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In 1948's Women of the Night, the filmmaker returns to Osaka to focus on Fusako (Kinuyo Tanaka), a poverty-stricken widow who rebuilds her life after the war, then loses it all when her boss and sister betray her. Though Natsuko (Sanae Takasugi) attempts to make it up to Fusako, the situation only worsens once rape, syphilis, and pregnancy enter the picture (the liner notes indicate that Mizoguchi later dismissed this tough-minded movie as "barbarous"). His final film, 1956s Street of Shame, centers on a Yoshiwara brothel that operates like any other retail establishment. The most painful strand concerns an aging courtesan facing an Oharu-like future. Overall, these women look like survivors rather than victims, but Mizoguchi leaves no doubt regarding his frustration with a social order that would create and punish such steely characters. --Kathleen C. Fennessy
The editions look as good as this source material is likey to look and sound.
Seamlessly blending location work in bombed-out Osaka with studio sets, the director tells three intertwined stories in a way that feels very modern.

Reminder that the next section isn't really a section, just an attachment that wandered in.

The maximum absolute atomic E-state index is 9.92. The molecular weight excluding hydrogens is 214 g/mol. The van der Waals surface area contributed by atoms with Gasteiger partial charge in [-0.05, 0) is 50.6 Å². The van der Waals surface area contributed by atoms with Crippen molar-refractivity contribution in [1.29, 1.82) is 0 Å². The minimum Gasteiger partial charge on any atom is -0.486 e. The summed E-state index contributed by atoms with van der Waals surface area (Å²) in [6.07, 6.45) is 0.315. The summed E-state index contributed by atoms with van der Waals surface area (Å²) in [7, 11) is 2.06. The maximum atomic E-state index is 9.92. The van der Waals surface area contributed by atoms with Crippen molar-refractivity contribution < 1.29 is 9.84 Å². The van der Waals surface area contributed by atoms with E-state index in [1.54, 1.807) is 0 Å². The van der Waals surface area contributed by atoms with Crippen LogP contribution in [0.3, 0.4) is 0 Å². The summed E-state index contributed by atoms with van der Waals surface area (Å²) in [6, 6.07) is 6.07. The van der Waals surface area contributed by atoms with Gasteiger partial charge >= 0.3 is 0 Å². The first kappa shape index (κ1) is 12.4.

Henji Mizoguchi's work is a study of how Japan treated women, and how they treated themselves, over a period of many years.
these are COMPLETE REPEAT COMPLETE films! contrary to the uninformed 2008 review by wm shriver above, there is NO time missing from any of these films. Read morePublished 8 days ago by Zangiku
I took a chance in buying this set and I would have to say I was not disappointed. All four of the films were well done. Read morePublished 8 months ago by Jim Sitnik
I agree with the other reviews, that this is an amazing four film collection. This missing segments are short and not really important overall. Read morePublished on April 3, 2012 by Christopher Barrett
Henji Mizoguchi's work is a study of how Japan treated women, and how they treated themselves, over a period of many years. Read morePublished on March 3, 2011 by Michael Valdivielso